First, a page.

Music is one preference that can define people’s lifestyle, way of thinking, type of clothes and even influence the choice of a life partner. If music tastes match, it can be a good start for a friendship or a relationship. So why not to use this overall power of music in your dating app development? Or develop a music streaming app with matching users according to their music tastes? Sounds like an idea, doesn’t? So let’s see what exactly can be an outcome of this decision.
Why music-based dating is a good idea
If you remember we have already talked about dating apps development and the growing tendencies in this industry. The most important thing for a person who downloads a dating app should be finding a match. If this process ends up being mostly successful, the app is considered a good fit.
There are many different approaches dating apps use trying to succeed in delivering prospective matches to their users. Some, like Match.com dating app, use matchmaking algorithms based on user’s stated interests, preferences and on-site actions. Others let you specify your intentions, like Heavenly Sinful app. Tinder suggests potential matches based on user location.
Music tastes is something you can use in your dating app development if you want to make people meet other people and be happy with what they found.
London-based Tastebuds is a good example of a profitable combination of music and dating. As you probably know, a lot of people find it a bit embarrassing to use dating apps. What is more, a common problem for dating apps is a much larger number of male users compared to female. But due to its music focus, Tastebuds has managed to attract users who wouldn’t consider online dating otherwise.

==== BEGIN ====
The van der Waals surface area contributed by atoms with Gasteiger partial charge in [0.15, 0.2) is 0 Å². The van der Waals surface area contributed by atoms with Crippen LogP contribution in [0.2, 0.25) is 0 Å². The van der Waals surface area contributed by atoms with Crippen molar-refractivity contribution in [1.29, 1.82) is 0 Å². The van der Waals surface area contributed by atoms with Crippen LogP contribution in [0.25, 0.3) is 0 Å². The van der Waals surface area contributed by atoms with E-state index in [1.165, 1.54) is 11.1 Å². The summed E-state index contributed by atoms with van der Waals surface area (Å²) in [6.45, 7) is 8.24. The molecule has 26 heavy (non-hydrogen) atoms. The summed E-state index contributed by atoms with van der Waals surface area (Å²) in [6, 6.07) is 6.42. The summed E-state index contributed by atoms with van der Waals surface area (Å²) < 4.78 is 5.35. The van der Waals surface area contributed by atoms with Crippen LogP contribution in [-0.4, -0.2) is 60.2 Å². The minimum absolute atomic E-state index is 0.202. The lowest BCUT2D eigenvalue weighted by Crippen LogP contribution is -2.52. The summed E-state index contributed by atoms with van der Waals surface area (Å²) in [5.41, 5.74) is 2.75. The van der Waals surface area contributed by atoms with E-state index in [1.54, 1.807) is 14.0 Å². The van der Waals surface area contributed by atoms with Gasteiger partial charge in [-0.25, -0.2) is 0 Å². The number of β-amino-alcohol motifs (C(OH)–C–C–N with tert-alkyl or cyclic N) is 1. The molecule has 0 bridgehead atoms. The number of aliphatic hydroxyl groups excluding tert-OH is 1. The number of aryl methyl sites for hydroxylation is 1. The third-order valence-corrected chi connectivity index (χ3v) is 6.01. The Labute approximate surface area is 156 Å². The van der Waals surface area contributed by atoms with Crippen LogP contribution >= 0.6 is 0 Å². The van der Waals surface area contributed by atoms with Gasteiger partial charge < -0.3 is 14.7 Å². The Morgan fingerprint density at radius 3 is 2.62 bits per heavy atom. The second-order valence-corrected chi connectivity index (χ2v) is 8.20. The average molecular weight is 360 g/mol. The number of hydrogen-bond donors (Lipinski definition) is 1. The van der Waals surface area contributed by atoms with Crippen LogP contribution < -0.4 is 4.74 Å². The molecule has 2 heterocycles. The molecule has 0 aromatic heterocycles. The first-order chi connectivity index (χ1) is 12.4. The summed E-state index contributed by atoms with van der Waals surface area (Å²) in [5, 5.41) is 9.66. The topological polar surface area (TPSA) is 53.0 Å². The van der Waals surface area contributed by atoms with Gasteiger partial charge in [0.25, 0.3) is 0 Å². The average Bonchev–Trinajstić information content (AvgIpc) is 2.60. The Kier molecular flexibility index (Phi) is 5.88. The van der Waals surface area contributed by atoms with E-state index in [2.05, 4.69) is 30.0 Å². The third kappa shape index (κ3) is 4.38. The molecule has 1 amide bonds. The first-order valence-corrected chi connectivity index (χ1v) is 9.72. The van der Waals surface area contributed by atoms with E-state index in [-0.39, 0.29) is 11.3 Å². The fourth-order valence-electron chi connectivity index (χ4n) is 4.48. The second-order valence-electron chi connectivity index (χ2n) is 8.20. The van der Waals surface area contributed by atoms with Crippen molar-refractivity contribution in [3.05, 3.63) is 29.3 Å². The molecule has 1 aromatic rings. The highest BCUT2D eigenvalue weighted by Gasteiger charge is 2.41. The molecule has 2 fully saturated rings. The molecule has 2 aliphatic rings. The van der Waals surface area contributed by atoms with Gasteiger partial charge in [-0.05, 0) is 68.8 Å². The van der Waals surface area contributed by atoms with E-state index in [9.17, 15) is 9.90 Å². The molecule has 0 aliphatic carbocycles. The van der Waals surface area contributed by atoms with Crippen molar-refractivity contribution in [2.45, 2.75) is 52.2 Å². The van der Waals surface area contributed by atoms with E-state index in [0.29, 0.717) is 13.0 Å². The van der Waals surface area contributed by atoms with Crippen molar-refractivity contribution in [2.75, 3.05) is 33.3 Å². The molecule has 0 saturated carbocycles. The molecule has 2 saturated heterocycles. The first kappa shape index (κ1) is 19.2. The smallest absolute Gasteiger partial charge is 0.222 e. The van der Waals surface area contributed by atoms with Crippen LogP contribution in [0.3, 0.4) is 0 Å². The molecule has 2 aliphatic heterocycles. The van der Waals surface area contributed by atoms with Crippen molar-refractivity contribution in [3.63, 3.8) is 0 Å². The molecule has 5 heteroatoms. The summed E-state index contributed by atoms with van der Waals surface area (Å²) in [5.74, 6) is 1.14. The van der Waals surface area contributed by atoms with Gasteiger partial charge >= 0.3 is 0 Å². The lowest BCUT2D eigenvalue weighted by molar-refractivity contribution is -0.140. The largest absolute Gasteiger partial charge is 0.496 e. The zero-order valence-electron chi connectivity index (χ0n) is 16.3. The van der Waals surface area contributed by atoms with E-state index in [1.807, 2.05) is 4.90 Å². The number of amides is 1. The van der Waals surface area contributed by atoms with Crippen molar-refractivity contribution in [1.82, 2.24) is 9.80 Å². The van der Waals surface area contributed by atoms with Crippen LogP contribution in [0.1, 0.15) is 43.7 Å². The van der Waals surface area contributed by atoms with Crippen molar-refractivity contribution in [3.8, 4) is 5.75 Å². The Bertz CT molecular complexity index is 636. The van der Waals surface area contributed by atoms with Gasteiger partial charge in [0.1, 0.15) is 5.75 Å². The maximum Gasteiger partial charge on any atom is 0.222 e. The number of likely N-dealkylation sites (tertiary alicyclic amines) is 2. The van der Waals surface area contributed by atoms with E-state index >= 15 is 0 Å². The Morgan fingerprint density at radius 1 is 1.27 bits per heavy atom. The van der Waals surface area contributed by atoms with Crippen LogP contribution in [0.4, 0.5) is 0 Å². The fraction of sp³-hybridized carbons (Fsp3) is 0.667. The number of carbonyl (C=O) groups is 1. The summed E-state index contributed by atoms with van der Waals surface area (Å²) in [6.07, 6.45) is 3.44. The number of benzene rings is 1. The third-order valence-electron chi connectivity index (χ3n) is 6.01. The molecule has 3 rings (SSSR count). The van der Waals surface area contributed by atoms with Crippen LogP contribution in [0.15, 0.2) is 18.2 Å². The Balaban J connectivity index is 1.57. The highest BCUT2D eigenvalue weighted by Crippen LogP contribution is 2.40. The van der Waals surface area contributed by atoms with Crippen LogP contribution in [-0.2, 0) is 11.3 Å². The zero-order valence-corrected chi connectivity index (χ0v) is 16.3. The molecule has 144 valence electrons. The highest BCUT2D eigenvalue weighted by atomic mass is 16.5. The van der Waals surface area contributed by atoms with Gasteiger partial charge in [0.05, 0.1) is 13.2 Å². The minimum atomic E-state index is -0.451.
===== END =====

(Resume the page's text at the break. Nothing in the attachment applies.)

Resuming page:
Some facts about Tastebuds
Generally speaking, Tastebuds is a social network built around music. Everything and everyone you find there is music saturated. According to TechCrunch, Tastebuds can be thought of as a competitor to a friend matching service Badoo, as well as other dating solutions.
Tastebuds is powered by Last.fm. In its turn, Last.fm teamed up with Spotify. This partnership allows you to listen to the music you have on Spotify via the Spotify play bar at the bottom of the Last.fm screen and visa versa — Spotify will load all tracks you have on a Last.fm page as a playlist in Spotify. In January 2014, Last.fm also announced the introduction of a new YouTube-powered radio player. As you see the ties in digital music industry are pretty close.
Tastebuds has its own iOS app and also supports Spotify with an app for the music streaming service. I assume the iOS app they rolled out recently is a dating MVP that only lets you find people who share your music tastes. But I am sure there is more to come for those, who enjoy listening and discovering music, rather than looking at people’s profiles and chatting.
Music discovery within a music dating app